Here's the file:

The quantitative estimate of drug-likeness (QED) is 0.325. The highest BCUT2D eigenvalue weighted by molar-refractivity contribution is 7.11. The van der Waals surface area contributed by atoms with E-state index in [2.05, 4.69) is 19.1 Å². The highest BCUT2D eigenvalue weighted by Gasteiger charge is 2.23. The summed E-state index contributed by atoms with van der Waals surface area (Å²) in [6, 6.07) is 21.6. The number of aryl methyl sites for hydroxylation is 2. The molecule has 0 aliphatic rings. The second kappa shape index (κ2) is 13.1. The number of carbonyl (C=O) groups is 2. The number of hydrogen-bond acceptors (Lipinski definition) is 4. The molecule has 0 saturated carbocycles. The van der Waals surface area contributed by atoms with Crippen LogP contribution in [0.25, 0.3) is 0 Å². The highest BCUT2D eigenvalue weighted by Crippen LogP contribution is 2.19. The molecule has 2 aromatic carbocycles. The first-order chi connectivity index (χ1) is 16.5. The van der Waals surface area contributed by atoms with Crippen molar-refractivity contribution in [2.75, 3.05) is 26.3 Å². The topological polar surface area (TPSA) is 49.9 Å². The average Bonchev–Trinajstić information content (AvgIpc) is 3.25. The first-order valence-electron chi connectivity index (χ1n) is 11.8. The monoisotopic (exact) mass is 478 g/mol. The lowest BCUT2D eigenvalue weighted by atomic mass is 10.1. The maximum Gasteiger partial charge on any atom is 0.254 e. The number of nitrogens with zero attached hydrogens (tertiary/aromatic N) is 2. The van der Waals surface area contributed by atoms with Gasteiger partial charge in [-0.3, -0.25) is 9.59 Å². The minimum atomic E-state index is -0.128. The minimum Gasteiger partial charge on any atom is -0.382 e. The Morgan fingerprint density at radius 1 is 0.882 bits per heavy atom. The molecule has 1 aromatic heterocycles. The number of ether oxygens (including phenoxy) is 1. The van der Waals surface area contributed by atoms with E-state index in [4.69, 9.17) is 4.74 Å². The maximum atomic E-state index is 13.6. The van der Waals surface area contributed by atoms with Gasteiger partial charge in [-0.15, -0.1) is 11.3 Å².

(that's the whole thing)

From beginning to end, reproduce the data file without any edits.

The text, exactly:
The quantitative estimate of drug-likeness (QED) is 0.325. The highest BCUT2D eigenvalue weighted by molar-refractivity contribution is 7.11. The van der Waals surface area contributed by atoms with E-state index in [2.05, 4.69) is 19.1 Å². The highest BCUT2D eigenvalue weighted by Gasteiger charge is 2.23. The summed E-state index contributed by atoms with van der Waals surface area (Å²) in [6, 6.07) is 21.6. The number of aryl methyl sites for hydroxylation is 2. The molecule has 0 aliphatic rings. The second kappa shape index (κ2) is 13.1. The number of carbonyl (C=O) groups is 2. The number of hydrogen-bond acceptors (Lipinski definition) is 4. The molecule has 0 saturated carbocycles. The van der Waals surface area contributed by atoms with Crippen LogP contribution in [0.25, 0.3) is 0 Å². The highest BCUT2D eigenvalue weighted by Crippen LogP contribution is 2.19. The molecule has 2 aromatic carbocycles. The first-order chi connectivity index (χ1) is 16.5. The van der Waals surface area contributed by atoms with Crippen molar-refractivity contribution in [2.75, 3.05) is 26.3 Å². The topological polar surface area (TPSA) is 49.9 Å². The average Bonchev–Trinajstić information content (AvgIpc) is 3.25. The first-order valence-electron chi connectivity index (χ1n) is 11.8. The monoisotopic (exact) mass is 478 g/mol. The lowest BCUT2D eigenvalue weighted by atomic mass is 10.1. The maximum Gasteiger partial charge on any atom is 0.254 e. The number of nitrogens with zero attached hydrogens (tertiary/aromatic N) is 2. The van der Waals surface area contributed by atoms with Gasteiger partial charge in [-0.3, -0.25) is 9.59 Å². The minimum atomic E-state index is -0.128. The minimum Gasteiger partial charge on any atom is -0.382 e. The Morgan fingerprint density at radius 1 is 0.882 bits per heavy atom. The molecule has 1 aromatic heterocycles. The number of ether oxygens (including phenoxy) is 1. The van der Waals surface area contributed by atoms with E-state index in [4.69, 9.17) is 4.74 Å². The maximum atomic E-state index is 13.6. The van der Waals surface area contributed by atoms with Gasteiger partial charge in [-0.15, -0.1) is 11.3 Å².